The theme of this year’s World Wildlife Day – “Forests and Livelihoods: Sustaining People and Planet” – highlights the central role that forests and forest species play for both the ecological health and functioning of our planet as well as in supporting the lives and livelihoods of people around the world.
Forests are essential for life on earth as we know it. They provide products, food and services for billions of people, support agriculture and jobs, and they are instrumental in the fight against climate change.
At the same time, forests harbour most of the Earth’s terrestrial biodiversity, and provide habitats for 75 percent of bird species and 68 percent of mammal species.
And yet, we are still losing forests at an alarming rate. Agriculture remains the main driver of deforestation, and with a growing population, we need to urgently move food systems onto a sustainable path, by addressing a range of areas including financial incentives, technology, land ownership and land use.
Food insecurity will also put additional pressures on our forests, and on the people, who most directly rely on them. The UN Food Summit taking place later this year will bring a much-needed focus on these issues.
As we have recently learned, human activity is not only destroying forest habitat and altering the earth’s surface in dramatic ways, it is also increasing the risk of zoonotic diseases such as COVID-19 which can be tied to human activities that destroy nature and overexploit wild animals.
In fact, the two biggest threats to migratory species of wild animals are the same as those that also increase the risk of zoonotic diseases: habitat destruction and fragmentation, and overexploitation. Thus, we also must ensure sustainable use of forest biodiversity. While wild meat is an important source of food for many people, unsustainable use of wild species is a major concern, including for domestic consumption not involving international trade.
Beyond the direct drivers affecting the forest sector, we need to confront the underlying drivers which all global environmental changes have in common - i.e., our economic models, consumption patterns and values.
As this year’s World Wildlife Day theme underscores, indigenous peoples and local communities (IPLCs) have a crucial role to play in the conservation of forests, and migratory species and their habitats.
The conservation of migratory species and their habitats has to happen in the places where people and wild species live. There are many initiatives under CMS that involve IPLCs.
One example is in Gorilla and Chimpanzee conservation. Revenue from park fees and permits provide vital resources for parks and rangers, and some local communities have benefitted through jobs and other revenue.
Another example is the joint CMS/ CITES African Carnivores Initiative, which addresses conservation of Lions, Leopards, Cheetahs and Wild Dogs, and aims to reduce human-animal conflicts and promote engagement of local communities.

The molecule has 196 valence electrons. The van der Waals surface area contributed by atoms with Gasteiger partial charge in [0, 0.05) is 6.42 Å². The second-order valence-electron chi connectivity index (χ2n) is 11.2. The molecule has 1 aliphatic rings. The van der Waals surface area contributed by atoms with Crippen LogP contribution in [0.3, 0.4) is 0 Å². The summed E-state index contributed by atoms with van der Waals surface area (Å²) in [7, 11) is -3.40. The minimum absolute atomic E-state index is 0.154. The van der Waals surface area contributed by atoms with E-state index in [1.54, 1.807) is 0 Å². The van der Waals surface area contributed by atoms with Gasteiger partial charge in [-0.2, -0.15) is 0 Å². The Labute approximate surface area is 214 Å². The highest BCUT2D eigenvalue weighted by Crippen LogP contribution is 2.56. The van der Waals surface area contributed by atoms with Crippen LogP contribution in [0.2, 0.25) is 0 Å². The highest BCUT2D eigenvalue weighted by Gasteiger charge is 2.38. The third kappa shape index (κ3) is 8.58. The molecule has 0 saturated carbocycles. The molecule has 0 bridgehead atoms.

Local communities in the state of Nagaland in northeast India have become true custodians of Amur Falcons, after abandoning the unsustainable and illegal practice of harvesting the Falcons. In this example, an education campaign using migration maps and satellite transmitters convinced the local population to stop killing the falcons, in part because they realized that people thousands of miles away were waiting for the birds to help control termites.
The UN Global Assessment Report on Biodiversity released in May 2019 (IPBES Report) found that we are in danger of losing 1 million species to extinction, including migratory species, if we do not step up our actions.
The imminent threat of losing a million species is a global problem requiring collective action by all countries. As with forest conservation, concerted multilateral action is needed to address the many threats to biodiversity, which include habitat loss and fragmentation, overexploitation and climate change. International cooperation is essential to protecting nature on our planet and to ensuring a sustainable future for all.
It is this concept and spirit that underpins and continues to guide the work of CMS. Now more than ever, we are realizing that international cooperation, the conservation of wildlife and the maintenance of habitats - including forest habitats - are key to tackling the biodiversity crisis. They are also key to reducing the risk of the kind of infectious diseases we are now facing.
World Wildlife Day 2021 is therefore an opportunity to reflect on the value of nature and to recognize the important role forests, forest species and the communities which depend on them play in ensuring our own health and well-being. It is also a moment in which we can all recommit to protecting nature, in all its innumerable forms, so that it can continue to protect and support us. While COVID-19 has provided a spotlight on the fact that our own health depends on nature, it has also given us a unique opportunity to change how we move forward.